And we made a big commitment, a big commitment today, related to our ingredients, to the environment. But that's just the first step. The way that I look at the ESG is in the future, it will become a competitive advantage for Kraft Heinz. And we are evolving very fast in that direction.

BRIAN SOZZI: Miguel, last time we talked in April, it was really at the height of the COVID-19 pandemic. And people were consuming large quantities of your food. And it's a trend we saw across the food industry. Have consumers continued to eat at home at that same pace?

MIGUEL PATRICIO: Well, they are not eating at the same pace. But they are still eating in a very different pace from before COVID. We had basically two moments related to COVID. The first one was really people desperate and going to supermarkets and buying as much as they could. This took more or less two months, March and April.

And after that, there was a reduction in consumption, but still a pretty big consumption. That consumption in America is stable. We don't see-- we've seen variations for months, but one goes down, goes up. And I don't think that this is going to change unless there is a absolutely answer for COVID.

People are eating more at home. And because people are eating more at home, they're cooking more at home, and buying the ingredients, either of e-commerce or on grocery.

ALEXIS CHRISTOFOROUS: Warren Buffett's Berkshire Hathaway, of course, a controlling owner in Kraft Heinz, he's admitted he's taken a hit on the investment. The stock is down about 50% over the past few years. Your market cap is just a little bit bigger than your overall debt load. Have you talked to Warren Buffett at all? And did he say you have anything to say about this latest deal that you cut with the French dairy company?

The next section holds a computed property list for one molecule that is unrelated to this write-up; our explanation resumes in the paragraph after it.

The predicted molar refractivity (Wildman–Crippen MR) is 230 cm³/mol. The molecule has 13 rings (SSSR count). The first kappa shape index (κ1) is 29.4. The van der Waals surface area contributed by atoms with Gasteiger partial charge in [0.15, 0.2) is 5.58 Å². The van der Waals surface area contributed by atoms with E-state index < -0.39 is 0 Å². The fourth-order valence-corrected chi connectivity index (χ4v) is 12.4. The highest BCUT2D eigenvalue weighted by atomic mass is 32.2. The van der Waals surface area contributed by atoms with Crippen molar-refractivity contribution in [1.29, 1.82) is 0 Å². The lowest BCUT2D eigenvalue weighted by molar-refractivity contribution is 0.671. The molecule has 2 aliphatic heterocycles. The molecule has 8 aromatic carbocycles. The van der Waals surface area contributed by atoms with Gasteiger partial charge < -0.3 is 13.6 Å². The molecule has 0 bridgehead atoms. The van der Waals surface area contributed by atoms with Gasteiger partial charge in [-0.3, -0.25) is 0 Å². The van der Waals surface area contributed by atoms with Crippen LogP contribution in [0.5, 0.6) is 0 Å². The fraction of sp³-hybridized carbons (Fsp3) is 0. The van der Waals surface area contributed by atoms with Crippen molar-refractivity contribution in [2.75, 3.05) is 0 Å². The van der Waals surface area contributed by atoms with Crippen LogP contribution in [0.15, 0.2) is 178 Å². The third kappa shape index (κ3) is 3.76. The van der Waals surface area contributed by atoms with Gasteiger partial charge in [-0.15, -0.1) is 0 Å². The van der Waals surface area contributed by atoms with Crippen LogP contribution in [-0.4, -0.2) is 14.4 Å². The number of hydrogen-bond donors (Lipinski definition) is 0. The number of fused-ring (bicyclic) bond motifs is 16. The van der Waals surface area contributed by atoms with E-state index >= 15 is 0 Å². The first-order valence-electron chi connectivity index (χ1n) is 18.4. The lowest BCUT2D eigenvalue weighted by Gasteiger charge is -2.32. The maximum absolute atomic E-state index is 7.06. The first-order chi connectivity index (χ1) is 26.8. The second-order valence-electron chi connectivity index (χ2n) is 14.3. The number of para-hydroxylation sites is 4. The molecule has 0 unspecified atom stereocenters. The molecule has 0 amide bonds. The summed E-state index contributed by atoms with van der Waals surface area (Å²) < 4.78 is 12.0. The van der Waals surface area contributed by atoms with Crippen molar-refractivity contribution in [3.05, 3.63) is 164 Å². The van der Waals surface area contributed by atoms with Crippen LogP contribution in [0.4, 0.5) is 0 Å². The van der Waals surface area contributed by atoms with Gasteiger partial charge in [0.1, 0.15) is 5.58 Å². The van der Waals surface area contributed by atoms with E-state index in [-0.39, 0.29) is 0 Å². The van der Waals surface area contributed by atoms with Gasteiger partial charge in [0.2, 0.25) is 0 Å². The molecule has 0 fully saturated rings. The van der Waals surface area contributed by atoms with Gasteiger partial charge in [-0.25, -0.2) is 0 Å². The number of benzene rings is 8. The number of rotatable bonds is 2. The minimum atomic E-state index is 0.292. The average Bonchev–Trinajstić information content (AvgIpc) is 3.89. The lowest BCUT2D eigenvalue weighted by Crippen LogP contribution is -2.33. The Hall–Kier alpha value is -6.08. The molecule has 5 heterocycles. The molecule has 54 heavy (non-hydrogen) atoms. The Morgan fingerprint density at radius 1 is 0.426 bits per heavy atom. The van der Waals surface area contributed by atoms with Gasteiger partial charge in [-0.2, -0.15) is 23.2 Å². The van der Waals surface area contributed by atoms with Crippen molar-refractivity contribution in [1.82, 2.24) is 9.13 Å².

MIGUEL PATRICIO: Look, Berkshire Hathaway has two board members, Greg Abel and Tim Kenesey. They are very active board members and very important. They provoke me. They inspire me. They give me their advice, which is what you would expect from great board members.

And so the relationship has been great during this close to 12 months that have been leading the company. They supported big time this transaction. And they've been supporting me from the beginning.

ALEXIS CHRISTOFOROUS: Also in that interview, Miguel Patricio told us that that cheese deal, actually that Kraft Heinz is going to hold on to brands you are very familiar with, Philadelphia Cream Cheese, Kraft Singles, Velveeta, and the Kraft Mac and Cheese. They're holding on to those brands, right, Brian? Because they said they have potential to do well here, especially in the US market.

BRIAN SOZZI: Right, Alexis. And I'll add this too, I've been covering-- I've been watching all the sell side coverage out this morning, very positive, even longtime bears like Guggenheim Analyst Laurent Grandet upgrading its rating on Kraft Heinz. One thing I do want to note here, one brand that was not in the presentations yesterday for the most part, Maxwell House Coffee. That is long been rumored to be the next brand that Kraft Heinz could sell for big bucks.

ALEXIS CHRISTOFOROUS: Yeah, they couldn't find a buyer recently. We'll see if they have better luck in the future.